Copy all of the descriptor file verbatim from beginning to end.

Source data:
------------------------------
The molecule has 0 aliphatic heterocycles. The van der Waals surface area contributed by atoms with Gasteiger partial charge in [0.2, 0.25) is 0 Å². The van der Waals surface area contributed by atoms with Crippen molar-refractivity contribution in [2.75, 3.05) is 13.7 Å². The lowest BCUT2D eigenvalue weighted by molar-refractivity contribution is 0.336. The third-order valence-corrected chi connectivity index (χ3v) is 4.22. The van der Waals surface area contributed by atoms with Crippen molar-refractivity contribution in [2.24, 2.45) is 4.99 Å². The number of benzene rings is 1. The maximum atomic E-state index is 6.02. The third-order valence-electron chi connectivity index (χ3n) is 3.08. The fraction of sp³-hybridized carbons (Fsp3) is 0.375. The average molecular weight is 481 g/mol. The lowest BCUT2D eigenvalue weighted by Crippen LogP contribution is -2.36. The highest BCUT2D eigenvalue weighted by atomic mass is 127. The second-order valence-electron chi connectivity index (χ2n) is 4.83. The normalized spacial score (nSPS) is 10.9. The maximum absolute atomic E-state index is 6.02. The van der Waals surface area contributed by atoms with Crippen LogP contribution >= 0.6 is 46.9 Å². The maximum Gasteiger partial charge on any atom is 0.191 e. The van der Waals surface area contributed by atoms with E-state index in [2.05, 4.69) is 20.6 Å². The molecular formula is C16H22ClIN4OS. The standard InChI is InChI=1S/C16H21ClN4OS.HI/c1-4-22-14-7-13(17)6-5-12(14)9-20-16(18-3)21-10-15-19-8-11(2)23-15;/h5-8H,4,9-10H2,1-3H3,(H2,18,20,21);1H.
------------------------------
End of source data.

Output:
The molecule has 0 aliphatic heterocycles. The van der Waals surface area contributed by atoms with Gasteiger partial charge in [0.2, 0.25) is 0 Å². The van der Waals surface area contributed by atoms with Crippen molar-refractivity contribution in [2.75, 3.05) is 13.7 Å². The lowest BCUT2D eigenvalue weighted by molar-refractivity contribution is 0.336. The third-order valence-corrected chi connectivity index (χ3v) is 4.22. The van der Waals surface area contributed by atoms with Crippen molar-refractivity contribution in [2.24, 2.45) is 4.99 Å². The number of benzene rings is 1. The maximum atomic E-state index is 6.02. The third-order valence-electron chi connectivity index (χ3n) is 3.08. The fraction of sp³-hybridized carbons (Fsp3) is 0.375. The average molecular weight is 481 g/mol. The lowest BCUT2D eigenvalue weighted by Crippen LogP contribution is -2.36. The highest BCUT2D eigenvalue weighted by atomic mass is 127. The second-order valence-electron chi connectivity index (χ2n) is 4.83. The normalized spacial score (nSPS) is 10.9. The maximum absolute atomic E-state index is 6.02. The van der Waals surface area contributed by atoms with Crippen LogP contribution >= 0.6 is 46.9 Å². The maximum Gasteiger partial charge on any atom is 0.191 e. The van der Waals surface area contributed by atoms with E-state index in [2.05, 4.69) is 20.6 Å². The molecular formula is C16H22ClIN4OS. The standard InChI is InChI=1S/C16H21ClN4OS.HI/c1-4-22-14-7-13(17)6-5-12(14)9-20-16(18-3)21-10-15-19-8-11(2)23-15;/h5-8H,4,9-10H2,1-3H3,(H2,18,20,21);1H.